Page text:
Fake phishing emails can also reveal if your employees know how they should report real phishing emails. If you are not getting the results you hoped for, you might need to remind them about the reporting process or make it easier for them to follow it.
Here you can find our best tips on how to create your own simulated phishing email.
3. Make IT-security part of your company culture
To make cybersecurity more seen and talked about, we recommend you use a variety of learning materials. In addition to training, and fake emails, you can assign time for questions during meetings or hang up themed posters in the office. These awareness posters act as fun reminders that also help to encourage discussion about cybersecurity issues.
Lastly, talk about cybersecurity in your organisation and do so regularly. This will not only keep your employees reminded of the risks but also encourage them to bring up questions and have more discussions about security issues.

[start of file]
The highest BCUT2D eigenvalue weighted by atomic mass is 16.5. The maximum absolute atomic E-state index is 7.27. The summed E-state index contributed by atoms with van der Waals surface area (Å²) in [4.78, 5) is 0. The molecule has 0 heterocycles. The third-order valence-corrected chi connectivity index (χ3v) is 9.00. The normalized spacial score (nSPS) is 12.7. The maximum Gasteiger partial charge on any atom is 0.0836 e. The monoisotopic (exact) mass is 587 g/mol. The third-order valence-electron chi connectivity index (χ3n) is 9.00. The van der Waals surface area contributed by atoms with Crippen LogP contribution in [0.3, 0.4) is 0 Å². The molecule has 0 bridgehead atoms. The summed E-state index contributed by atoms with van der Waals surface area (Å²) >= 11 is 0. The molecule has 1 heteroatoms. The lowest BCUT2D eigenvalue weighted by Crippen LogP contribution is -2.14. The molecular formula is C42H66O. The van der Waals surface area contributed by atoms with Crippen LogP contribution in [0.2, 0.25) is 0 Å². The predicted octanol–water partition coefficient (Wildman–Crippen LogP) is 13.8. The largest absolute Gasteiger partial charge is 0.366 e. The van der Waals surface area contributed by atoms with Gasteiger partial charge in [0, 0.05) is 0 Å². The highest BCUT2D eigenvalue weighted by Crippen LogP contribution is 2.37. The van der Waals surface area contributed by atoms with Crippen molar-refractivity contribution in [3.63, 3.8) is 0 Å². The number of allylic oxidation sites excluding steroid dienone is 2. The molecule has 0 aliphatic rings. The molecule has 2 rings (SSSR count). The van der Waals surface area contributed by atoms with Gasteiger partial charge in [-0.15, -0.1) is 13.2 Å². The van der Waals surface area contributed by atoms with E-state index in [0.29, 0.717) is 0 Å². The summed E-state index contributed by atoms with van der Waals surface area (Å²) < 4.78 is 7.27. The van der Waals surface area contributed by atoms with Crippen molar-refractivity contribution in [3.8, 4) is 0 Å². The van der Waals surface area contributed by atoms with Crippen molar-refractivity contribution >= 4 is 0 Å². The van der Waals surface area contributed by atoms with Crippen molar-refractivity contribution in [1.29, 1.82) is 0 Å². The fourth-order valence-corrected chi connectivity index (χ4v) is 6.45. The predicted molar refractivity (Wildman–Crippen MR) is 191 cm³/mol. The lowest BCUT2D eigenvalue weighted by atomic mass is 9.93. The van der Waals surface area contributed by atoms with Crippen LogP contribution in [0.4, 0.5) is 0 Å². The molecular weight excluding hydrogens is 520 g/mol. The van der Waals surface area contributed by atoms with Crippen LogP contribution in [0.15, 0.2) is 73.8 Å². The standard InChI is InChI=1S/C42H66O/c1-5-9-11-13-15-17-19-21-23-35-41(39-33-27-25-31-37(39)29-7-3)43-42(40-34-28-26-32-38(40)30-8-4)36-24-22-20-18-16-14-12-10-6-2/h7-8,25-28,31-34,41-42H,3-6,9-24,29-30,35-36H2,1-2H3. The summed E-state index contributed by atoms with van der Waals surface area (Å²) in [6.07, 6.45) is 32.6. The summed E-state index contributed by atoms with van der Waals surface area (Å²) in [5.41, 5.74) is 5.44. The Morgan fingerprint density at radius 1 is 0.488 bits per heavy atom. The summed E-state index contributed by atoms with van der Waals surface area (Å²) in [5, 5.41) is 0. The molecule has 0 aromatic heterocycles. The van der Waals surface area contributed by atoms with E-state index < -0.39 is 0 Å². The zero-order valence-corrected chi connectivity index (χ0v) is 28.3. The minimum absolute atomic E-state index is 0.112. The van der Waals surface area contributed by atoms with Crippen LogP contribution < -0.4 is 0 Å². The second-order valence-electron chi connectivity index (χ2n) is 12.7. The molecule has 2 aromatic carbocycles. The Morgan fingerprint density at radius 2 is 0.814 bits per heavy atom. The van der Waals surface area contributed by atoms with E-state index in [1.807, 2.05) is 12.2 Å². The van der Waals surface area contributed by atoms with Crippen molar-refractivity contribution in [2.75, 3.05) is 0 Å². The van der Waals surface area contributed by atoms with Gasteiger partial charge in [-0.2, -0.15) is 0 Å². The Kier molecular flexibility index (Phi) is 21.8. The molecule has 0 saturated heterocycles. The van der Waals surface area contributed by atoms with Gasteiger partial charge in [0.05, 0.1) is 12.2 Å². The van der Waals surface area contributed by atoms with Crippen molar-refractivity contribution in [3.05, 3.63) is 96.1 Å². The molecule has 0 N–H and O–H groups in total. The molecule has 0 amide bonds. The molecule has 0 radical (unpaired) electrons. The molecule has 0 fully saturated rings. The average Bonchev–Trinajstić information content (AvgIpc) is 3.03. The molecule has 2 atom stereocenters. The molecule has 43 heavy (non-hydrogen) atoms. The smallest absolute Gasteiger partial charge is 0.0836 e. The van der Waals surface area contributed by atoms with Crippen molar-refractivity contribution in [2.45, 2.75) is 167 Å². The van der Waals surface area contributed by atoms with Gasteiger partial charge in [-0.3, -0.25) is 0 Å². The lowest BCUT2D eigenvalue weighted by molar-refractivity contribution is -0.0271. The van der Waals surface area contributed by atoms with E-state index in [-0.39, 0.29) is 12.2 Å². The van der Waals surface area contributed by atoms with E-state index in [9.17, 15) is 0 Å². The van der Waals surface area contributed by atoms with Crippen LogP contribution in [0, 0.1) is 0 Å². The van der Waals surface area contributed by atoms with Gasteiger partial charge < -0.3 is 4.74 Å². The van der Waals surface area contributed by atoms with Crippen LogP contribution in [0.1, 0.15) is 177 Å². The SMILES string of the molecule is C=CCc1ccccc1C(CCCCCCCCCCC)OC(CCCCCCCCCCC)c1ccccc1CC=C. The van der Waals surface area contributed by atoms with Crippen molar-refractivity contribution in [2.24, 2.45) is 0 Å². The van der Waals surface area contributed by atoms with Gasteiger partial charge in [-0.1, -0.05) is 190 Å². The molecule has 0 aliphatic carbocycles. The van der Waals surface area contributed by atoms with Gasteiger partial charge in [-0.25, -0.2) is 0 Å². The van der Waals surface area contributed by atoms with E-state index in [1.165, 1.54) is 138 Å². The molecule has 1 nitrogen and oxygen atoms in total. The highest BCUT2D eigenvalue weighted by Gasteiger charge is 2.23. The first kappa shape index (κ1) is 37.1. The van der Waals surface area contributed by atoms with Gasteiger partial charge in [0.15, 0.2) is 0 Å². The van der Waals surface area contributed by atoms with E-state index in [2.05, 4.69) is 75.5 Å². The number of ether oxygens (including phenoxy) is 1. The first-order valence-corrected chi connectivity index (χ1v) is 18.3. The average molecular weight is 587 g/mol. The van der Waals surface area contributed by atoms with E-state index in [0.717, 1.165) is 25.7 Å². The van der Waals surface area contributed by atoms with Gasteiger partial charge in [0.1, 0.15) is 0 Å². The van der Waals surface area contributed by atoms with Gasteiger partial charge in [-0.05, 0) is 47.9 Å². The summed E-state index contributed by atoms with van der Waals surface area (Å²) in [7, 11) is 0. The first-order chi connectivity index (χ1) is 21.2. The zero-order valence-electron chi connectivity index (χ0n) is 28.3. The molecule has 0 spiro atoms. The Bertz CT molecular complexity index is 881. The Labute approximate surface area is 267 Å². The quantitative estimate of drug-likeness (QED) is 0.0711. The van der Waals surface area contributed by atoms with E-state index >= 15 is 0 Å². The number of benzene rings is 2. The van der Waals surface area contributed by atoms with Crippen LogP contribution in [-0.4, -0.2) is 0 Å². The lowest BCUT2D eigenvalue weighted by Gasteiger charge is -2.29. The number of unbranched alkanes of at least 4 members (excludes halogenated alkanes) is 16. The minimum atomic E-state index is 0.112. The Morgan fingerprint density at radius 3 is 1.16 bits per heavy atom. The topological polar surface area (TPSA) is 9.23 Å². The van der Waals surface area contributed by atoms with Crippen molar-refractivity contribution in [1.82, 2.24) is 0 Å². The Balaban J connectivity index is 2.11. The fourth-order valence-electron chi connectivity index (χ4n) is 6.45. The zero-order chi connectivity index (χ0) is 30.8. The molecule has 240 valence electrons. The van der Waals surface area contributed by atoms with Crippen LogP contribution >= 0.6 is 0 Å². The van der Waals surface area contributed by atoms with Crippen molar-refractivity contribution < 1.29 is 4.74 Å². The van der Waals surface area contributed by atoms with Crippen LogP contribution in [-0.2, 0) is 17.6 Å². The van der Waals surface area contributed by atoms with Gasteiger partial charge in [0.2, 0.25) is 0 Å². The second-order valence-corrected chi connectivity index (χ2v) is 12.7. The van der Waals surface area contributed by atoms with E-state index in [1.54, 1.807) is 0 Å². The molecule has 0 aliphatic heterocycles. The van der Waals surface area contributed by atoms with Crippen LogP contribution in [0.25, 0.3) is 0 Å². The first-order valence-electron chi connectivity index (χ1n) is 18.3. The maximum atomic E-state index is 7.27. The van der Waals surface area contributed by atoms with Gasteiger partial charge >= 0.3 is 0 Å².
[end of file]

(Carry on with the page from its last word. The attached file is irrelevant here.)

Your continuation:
Phishing attacks have become harder to detect as they nowadays are tailored after the specific organisations that they aim to target. At the same time, new technology and AI tools like ChatGPT make phishing attacks even easier for cybercriminals to carry out. Keeping your organisation protected is a shared responsibility, and all employees must know how to detect and act when receiving phishing emails. Employees are often seen as an organization's weakest link, but they can also become your strongest defense when you equip them with the right knowledge and training.